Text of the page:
In 1674 translator and publisher John Ogilby was appointed as His Majesty’s Cosmographer and Geographic Printer and published Britannia, a road atlas of Great Britain, in 1675 which set the standard for many years to come.
The atlas contained 100 strip maps accompanied by text at a scale of one inch to one mile. The scale was innovative for the time and later adopted by Ordnance Survey in its first (one inch to one mile) map series. Ogilby’s maps are a linear cartogram and north varies between strips.
People can orient themselves in the direction of travel regardless of the true direction. The scroll effect suggests their use for navigation as if they were to be opened and used on the journey itself. The lines have been necessarily straightened to fit into each strip but the essential details along the route are maintained. Features are artistically represented but all have a practical value and a great deal of extraneous detail is omitted. Hills are included, oriented to depict whether you would be ascending or descending depending on the direction approached. Distances are included as well as place names, illustrations of villages, towns and forests. The maps, marginalia and cartouches are particularly ornate and typography also includes flowing ascenders and descenders.
Ingenious for its time and a style still used today to show the linearity of route networks (e.g. motorway networks) in many street atlases. Certainly, the use of straightened lines has become a very familiar cartographic approach for depicting transport networks with subway maps being perhaps the most abstract.
Successful and elegant display of large multivariate data is rarely achieved because many attempt to fit their data into geographical space. Of course, geographical space is often a most inconvenient container for the data because of the constraints of size and shape; and with the smallest areas containing the most diverse and important data.
Cartograms have become a fairly typical way of taking the data outside traditional geography and ordering them in a different visual way to better display the relationships between areas. There are numerous examples but spatial treemaps not only allow you to show relationships across the data but detail within the data at different scales. Here, Wood et al. show 1,526,404 postcode units in Great Britain, sized by population and arranged so that geographical relationships and postcode geography hierarchy are maintained. The map is richly coloured according to a socio-economic classification comprising 7 super-groups split into 52 sub-groups that shows data concurrently.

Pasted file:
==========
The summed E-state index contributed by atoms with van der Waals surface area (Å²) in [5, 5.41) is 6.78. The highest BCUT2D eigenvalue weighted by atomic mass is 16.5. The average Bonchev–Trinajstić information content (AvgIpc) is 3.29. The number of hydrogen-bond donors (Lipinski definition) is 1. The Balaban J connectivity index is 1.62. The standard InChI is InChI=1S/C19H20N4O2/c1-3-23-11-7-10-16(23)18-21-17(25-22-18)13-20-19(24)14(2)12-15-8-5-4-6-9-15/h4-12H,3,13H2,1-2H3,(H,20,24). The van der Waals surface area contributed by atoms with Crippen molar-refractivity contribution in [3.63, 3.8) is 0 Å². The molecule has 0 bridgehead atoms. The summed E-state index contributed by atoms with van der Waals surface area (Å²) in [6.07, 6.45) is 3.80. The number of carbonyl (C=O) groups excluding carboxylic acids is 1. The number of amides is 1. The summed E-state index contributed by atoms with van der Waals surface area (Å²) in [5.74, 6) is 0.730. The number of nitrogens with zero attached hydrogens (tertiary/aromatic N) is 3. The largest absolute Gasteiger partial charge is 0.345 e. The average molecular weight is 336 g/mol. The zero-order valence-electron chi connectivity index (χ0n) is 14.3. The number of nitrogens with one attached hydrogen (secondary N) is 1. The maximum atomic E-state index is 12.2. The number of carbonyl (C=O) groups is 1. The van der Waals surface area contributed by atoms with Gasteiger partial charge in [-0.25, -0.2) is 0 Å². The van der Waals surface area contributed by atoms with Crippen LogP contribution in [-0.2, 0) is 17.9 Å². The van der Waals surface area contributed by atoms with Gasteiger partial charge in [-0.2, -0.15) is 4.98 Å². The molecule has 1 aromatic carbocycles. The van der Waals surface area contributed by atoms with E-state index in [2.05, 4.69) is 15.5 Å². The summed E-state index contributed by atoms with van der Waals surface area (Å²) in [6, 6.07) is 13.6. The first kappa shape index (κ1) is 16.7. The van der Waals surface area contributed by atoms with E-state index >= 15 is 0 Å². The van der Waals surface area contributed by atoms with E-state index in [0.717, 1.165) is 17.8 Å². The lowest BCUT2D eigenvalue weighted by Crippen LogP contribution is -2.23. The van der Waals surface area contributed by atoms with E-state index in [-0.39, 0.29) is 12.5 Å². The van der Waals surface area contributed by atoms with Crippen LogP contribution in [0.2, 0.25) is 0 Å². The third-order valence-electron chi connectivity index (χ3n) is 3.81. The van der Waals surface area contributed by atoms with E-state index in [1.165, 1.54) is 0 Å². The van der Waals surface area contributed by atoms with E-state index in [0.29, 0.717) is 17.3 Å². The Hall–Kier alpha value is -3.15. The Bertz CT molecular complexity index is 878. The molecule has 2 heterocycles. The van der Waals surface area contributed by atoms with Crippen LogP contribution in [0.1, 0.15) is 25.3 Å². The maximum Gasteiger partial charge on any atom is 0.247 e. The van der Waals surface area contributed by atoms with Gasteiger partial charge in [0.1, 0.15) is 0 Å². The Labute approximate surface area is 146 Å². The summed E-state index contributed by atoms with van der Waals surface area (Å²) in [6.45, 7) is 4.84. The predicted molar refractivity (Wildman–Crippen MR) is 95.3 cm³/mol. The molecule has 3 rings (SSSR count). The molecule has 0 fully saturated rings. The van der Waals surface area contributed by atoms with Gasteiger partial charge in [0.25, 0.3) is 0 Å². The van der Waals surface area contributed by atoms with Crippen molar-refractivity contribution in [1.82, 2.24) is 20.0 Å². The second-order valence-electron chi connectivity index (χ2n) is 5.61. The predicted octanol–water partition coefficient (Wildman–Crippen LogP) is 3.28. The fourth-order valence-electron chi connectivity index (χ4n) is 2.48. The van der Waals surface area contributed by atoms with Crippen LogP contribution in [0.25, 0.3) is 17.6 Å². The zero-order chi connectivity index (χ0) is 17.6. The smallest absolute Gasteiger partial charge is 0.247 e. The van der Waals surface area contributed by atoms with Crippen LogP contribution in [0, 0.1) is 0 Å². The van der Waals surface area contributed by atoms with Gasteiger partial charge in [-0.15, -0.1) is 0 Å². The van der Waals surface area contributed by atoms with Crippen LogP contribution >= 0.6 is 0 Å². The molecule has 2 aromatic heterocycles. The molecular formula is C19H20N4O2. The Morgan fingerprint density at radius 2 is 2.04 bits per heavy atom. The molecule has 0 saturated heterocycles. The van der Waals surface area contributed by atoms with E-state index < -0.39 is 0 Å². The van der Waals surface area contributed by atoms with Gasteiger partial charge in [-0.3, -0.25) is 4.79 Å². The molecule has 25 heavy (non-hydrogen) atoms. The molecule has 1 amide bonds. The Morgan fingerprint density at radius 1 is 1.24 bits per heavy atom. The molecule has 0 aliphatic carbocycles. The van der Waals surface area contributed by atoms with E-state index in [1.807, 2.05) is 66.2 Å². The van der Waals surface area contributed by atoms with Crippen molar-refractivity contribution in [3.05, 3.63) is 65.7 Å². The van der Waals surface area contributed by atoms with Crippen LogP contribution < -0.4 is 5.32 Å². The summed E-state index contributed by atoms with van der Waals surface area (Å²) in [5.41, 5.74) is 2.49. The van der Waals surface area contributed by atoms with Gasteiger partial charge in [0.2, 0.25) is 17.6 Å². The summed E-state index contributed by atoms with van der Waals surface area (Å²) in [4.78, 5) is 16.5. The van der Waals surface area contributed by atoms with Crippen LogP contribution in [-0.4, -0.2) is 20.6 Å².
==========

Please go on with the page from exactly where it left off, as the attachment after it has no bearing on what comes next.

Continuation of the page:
The map is beautifully arranged allowing patterns in the vast amount of information to become clear at local, regional and national scales. In a single map, they have managed to effectively display detailed information about 60 million people recorded in 40 census variables in over 1 million places. The colour gives the appearance of a stain-glassed window inviting you to explore the information at different distances. Sans serif type is a good choice to tie in with the clean regular lines of the map itself and transparency allows large labels to be placed unobtrusively.
Higher resolution versions and more explanation are available on the giCentre web site here.
Click on the image to explore the web map
One of the biggest challenges in cartography is the design of a map that can succinctly illustrate the complex, intertwined nature of connections between similar phenomena. These are typically flow maps between one connected place and another and might show the movement of goods for instance. However, as globalisation continues apace they are increasingly about the interconnectivity of global entities – perhaps not along physical routes but in terms of their relationships to one another. Of course, the larger the geography, the more the content, the bigger the challenge.
Here, KILN’s challenge was to design a map to illustrate the first global database of all the companies around the world. The data was supplied by OpenCorporates and contained all of the interlinkages from global organisations (which in truth are comprised of a multitude of subsidiaries) down to local businesses. The hierarchical nature of the data lends itself to a tree-like structure though with thousands of entries the design would soon have become too cumbersome both visually and in terms of performance through a web browser. Clustering would also be impractical due to one of the major design headaches for cartographers…detail is often most detailed in the smallest areas. Think urban vs rural differences or, in this case, huge numbers of businesses in relatively small locations like the United Kingdom.
The solution KILN settled on was a cartogram that gave each company a symbol of equal size which were then tesselated, grouped by country, into the shape of that country. The result is a map that clearly shows the relative importance of countries in terms of the quantity of companies they hold (the overall size of the country shape) as well as the density of interlinkages between companies. What works visually also works interactively as each company and country can be isolated to show the parent and children links.
It’s a combination of a cartogram and a schematic map. The shapes are abstract but as a design solution to mapping complexity, using as simple an approach as possible pays dividends.
KILN themselves describe more of the work behind their design on their web site.